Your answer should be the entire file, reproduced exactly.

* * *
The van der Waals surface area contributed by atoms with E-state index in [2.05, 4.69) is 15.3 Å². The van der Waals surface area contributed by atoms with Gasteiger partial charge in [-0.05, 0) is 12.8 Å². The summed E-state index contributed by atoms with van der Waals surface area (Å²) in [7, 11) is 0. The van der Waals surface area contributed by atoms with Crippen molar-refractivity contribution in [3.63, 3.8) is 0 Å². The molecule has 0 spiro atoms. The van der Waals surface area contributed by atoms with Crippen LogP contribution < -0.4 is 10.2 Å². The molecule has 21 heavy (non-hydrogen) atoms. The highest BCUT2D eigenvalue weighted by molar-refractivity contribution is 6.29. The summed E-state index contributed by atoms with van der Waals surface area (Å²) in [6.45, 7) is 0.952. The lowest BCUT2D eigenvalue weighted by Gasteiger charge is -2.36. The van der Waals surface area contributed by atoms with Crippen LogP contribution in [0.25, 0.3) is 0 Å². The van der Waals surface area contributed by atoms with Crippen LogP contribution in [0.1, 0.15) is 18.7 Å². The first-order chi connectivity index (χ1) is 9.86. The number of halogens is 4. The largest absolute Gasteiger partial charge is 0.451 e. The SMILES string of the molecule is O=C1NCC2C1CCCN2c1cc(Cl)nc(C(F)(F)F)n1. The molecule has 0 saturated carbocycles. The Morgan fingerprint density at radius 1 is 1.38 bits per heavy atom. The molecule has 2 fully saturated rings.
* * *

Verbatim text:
The van der Waals surface area contributed by atoms with E-state index in [2.05, 4.69) is 15.3 Å². The van der Waals surface area contributed by atoms with Gasteiger partial charge in [-0.05, 0) is 12.8 Å². The summed E-state index contributed by atoms with van der Waals surface area (Å²) in [7, 11) is 0. The van der Waals surface area contributed by atoms with Crippen molar-refractivity contribution in [3.63, 3.8) is 0 Å². The molecule has 0 spiro atoms. The van der Waals surface area contributed by atoms with Crippen LogP contribution < -0.4 is 10.2 Å². The molecule has 21 heavy (non-hydrogen) atoms. The highest BCUT2D eigenvalue weighted by molar-refractivity contribution is 6.29. The summed E-state index contributed by atoms with van der Waals surface area (Å²) in [6.45, 7) is 0.952. The lowest BCUT2D eigenvalue weighted by Gasteiger charge is -2.36. The van der Waals surface area contributed by atoms with Crippen LogP contribution in [0.25, 0.3) is 0 Å². The van der Waals surface area contributed by atoms with Crippen LogP contribution in [0.1, 0.15) is 18.7 Å². The first-order chi connectivity index (χ1) is 9.86. The number of halogens is 4. The largest absolute Gasteiger partial charge is 0.451 e. The SMILES string of the molecule is O=C1NCC2C1CCCN2c1cc(Cl)nc(C(F)(F)F)n1. The molecule has 0 saturated carbocycles. The Morgan fingerprint density at radius 1 is 1.38 bits per heavy atom. The molecule has 2 fully saturated rings.